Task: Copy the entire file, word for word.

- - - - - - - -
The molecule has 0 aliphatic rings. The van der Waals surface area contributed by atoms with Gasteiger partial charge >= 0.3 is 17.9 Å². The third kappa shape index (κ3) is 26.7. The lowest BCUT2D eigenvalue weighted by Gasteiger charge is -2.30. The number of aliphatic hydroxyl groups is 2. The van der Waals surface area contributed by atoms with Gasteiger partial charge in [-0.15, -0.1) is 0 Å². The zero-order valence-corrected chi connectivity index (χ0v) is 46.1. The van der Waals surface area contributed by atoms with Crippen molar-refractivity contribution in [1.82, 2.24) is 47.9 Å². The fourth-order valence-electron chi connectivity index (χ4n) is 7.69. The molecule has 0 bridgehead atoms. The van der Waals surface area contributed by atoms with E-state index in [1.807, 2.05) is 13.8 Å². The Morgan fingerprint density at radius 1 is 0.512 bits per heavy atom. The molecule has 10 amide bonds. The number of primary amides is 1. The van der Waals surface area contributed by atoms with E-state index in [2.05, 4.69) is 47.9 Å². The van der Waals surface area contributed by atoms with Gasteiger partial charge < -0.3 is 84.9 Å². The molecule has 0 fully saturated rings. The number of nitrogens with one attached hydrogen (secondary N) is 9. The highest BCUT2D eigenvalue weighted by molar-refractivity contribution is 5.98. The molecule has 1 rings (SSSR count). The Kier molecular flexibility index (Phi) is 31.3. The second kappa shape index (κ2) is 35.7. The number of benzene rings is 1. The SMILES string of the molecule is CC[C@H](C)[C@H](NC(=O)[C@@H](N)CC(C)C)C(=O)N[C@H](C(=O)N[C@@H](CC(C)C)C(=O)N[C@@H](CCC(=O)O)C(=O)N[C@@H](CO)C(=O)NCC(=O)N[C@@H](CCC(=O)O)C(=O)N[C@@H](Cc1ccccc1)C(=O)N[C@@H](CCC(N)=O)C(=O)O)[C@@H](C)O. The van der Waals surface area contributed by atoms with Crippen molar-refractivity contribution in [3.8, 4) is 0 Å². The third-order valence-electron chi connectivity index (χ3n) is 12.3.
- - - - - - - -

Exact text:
The molecule has 0 aliphatic rings. The van der Waals surface area contributed by atoms with Gasteiger partial charge >= 0.3 is 17.9 Å². The third kappa shape index (κ3) is 26.7. The lowest BCUT2D eigenvalue weighted by Gasteiger charge is -2.30. The number of aliphatic hydroxyl groups is 2. The van der Waals surface area contributed by atoms with Gasteiger partial charge in [-0.15, -0.1) is 0 Å². The zero-order valence-corrected chi connectivity index (χ0v) is 46.1. The van der Waals surface area contributed by atoms with Crippen molar-refractivity contribution in [1.82, 2.24) is 47.9 Å². The fourth-order valence-electron chi connectivity index (χ4n) is 7.69. The molecule has 0 bridgehead atoms. The van der Waals surface area contributed by atoms with E-state index in [1.807, 2.05) is 13.8 Å². The Morgan fingerprint density at radius 1 is 0.512 bits per heavy atom. The molecule has 10 amide bonds. The number of primary amides is 1. The van der Waals surface area contributed by atoms with E-state index in [2.05, 4.69) is 47.9 Å². The van der Waals surface area contributed by atoms with Gasteiger partial charge < -0.3 is 84.9 Å². The molecule has 0 fully saturated rings. The number of nitrogens with one attached hydrogen (secondary N) is 9. The highest BCUT2D eigenvalue weighted by molar-refractivity contribution is 5.98. The molecule has 1 rings (SSSR count). The Kier molecular flexibility index (Phi) is 31.3. The second kappa shape index (κ2) is 35.7. The number of benzene rings is 1. The SMILES string of the molecule is CC[C@H](C)[C@H](NC(=O)[C@@H](N)CC(C)C)C(=O)N[C@H](C(=O)N[C@@H](CC(C)C)C(=O)N[C@@H](CCC(=O)O)C(=O)N[C@@H](CO)C(=O)NCC(=O)N[C@@H](CCC(=O)O)C(=O)N[C@@H](Cc1ccccc1)C(=O)N[C@@H](CCC(N)=O)C(=O)O)[C@@H](C)O. The van der Waals surface area contributed by atoms with Crippen molar-refractivity contribution in [3.8, 4) is 0 Å². The third-order valence-electron chi connectivity index (χ3n) is 12.3.